How FG’s ‘lopsided’ security appointments breaks senators

Few days following the uproar over sitting arrangements that divided senators along party lines, debate on the alleged lopsided security appointments by the federal government caused the senate chamber to boil over with ethnic and political sentiments. Taye Odewale was on hand to bring details.

Composition of NDC

Some senators on Tuesday had heated argument over composition of the National Defence Council and the National Security Council. A particular region argued that t it has been shortchanged and denied a voice in the security architecture of the country and therefore unsafe since its security as a people in an already suspicious entity is not guaranteed.

While some of the lawmakers alleged that President Muhammadu Buhari deliberately side-lined the South east, by not appointing anyone from the region, others said the president made his appointment with consideration of the principles of Federal Character in mind.

The arguments came after Victor Umeh (Anambra, APGA) moved a motion for ‘urgent need to appoint a representative of the South-East into the National Defence Council and the National Security Council.’

Mr Umeh expressed worry that no Service Chief appointed to two councils is from the South-East of Nigeria contrary to federal character principles as provided for by the constitution. He felt it was a further demonstration of fixated discrimination against the region. The position remarkably rekindled the unconfirmed contention that the people of the region are yet to be forgiven for initiating the 30-months civil war that led to the death of millions of Nigerians.

Adducing his argument, Senator Umeh said: “The senate is further worried that the Defence and Security Advice relayed to the President by members of the Defence and Security Councils (which excluded Security Officers from the five states that make up the South-East of Nigeria) may not likely represent fair and equitable Security Situation of the South-East of Nigeria”.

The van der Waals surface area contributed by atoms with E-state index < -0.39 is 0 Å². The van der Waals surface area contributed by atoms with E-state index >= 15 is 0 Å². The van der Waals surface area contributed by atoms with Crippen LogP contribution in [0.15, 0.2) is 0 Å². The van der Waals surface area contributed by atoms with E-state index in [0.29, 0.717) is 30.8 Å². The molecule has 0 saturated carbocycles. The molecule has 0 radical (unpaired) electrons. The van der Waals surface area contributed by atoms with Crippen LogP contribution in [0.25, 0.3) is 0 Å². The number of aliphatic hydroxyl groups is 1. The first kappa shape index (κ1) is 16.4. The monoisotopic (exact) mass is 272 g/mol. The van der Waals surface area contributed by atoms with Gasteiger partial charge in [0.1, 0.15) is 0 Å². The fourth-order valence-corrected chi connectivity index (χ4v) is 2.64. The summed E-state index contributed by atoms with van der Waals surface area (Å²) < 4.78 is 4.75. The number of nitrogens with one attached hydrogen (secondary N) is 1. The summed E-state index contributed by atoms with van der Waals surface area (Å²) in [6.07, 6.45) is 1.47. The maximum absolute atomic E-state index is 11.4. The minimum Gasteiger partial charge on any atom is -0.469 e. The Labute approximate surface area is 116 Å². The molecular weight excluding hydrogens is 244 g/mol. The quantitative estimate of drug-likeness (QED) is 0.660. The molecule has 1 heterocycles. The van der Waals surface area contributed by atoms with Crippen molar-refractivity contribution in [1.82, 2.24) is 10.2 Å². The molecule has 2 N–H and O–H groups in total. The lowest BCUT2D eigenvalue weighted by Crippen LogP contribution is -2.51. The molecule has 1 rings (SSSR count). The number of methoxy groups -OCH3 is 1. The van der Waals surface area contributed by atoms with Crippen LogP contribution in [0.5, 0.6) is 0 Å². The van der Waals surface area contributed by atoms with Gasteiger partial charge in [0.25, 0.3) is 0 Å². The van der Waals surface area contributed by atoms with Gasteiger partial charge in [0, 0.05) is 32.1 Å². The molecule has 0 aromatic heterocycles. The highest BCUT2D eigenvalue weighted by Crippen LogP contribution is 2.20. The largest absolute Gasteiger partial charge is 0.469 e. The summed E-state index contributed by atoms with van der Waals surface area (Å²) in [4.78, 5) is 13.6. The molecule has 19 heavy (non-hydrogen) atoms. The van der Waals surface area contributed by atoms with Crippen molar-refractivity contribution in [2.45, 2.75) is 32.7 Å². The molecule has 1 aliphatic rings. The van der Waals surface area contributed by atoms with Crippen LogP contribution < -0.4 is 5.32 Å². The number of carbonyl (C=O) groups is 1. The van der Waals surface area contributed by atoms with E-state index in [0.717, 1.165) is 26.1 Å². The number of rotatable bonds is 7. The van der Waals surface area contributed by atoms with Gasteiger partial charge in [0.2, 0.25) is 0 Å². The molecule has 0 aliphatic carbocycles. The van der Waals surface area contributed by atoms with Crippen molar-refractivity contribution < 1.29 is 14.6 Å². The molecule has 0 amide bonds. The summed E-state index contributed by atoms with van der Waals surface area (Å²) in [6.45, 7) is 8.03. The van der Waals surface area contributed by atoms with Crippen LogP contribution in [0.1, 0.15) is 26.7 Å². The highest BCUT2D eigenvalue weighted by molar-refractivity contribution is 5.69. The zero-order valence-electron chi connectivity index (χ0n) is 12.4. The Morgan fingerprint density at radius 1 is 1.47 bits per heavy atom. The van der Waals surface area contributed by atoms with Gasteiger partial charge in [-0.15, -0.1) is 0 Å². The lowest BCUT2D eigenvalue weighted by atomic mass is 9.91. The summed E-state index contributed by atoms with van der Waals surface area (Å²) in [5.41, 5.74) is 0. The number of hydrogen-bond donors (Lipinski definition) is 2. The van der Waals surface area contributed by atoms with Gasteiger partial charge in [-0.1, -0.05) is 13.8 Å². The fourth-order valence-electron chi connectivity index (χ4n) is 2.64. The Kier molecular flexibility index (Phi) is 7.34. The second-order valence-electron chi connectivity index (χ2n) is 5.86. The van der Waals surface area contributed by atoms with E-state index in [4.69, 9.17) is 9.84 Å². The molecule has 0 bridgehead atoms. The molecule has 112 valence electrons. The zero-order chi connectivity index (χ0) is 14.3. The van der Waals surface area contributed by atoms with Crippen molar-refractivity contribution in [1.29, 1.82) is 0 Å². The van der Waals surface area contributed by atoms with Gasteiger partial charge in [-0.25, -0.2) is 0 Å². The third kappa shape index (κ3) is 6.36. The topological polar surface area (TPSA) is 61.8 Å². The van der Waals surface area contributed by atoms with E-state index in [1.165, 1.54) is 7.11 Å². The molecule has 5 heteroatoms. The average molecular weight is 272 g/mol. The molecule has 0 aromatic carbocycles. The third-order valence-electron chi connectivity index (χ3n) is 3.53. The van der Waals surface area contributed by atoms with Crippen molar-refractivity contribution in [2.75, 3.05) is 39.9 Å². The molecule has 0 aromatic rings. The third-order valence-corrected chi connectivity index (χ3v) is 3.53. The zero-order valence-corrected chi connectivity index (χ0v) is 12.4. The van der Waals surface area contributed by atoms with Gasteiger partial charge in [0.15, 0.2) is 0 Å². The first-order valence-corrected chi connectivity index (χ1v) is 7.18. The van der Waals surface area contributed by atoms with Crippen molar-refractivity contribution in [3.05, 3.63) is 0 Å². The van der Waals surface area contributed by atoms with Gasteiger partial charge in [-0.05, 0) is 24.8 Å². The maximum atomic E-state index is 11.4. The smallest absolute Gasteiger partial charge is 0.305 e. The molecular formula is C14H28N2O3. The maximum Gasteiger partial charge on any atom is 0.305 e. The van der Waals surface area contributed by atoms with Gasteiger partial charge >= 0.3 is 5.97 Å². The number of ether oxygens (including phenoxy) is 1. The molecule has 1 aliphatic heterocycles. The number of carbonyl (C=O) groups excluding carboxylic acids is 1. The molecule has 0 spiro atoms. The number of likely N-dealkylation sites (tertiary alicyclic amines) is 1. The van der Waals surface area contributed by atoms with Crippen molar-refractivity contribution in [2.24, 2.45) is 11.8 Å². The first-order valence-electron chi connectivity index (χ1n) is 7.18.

Accordingly and in consonance with the inclination and agitation of the region, Senator Umeh prayed the president reconstitute membership of the councils and appoint an officer from the South-East as a Service Chief for equitable representation.

Constitutional breach

First to comment was Enyinnaya Abaribe (Abia-PDP), who accused Mr Buhari of deliberately excluding the South East in his appointment. Quoting Section 5 (1) A and B of the constitution, Senator Abaribe said the constitution mandates Mr. President to be fair to all regions in his appointment.

“Mr President does not have an option,” he said. What we have seen is deliberate. I repeat a deliberate misreading of the constitution as to the powers of Mr. President to decide on his own to determine who he can appoint.

“I’m very glad that in the motion of the matter of what constitutes the defence council. Section H says such other members as the president may appoint which gives Mr. President the option to co-opt people from outside the service chiefs in whichever way that he wants.

“What we are saying is the fact that despite the provision of the constitution, despite the options that are given, there is a deliberate attempt not to let some part of this country to be part of the security architecture and that, we are saying is not so good for this country.”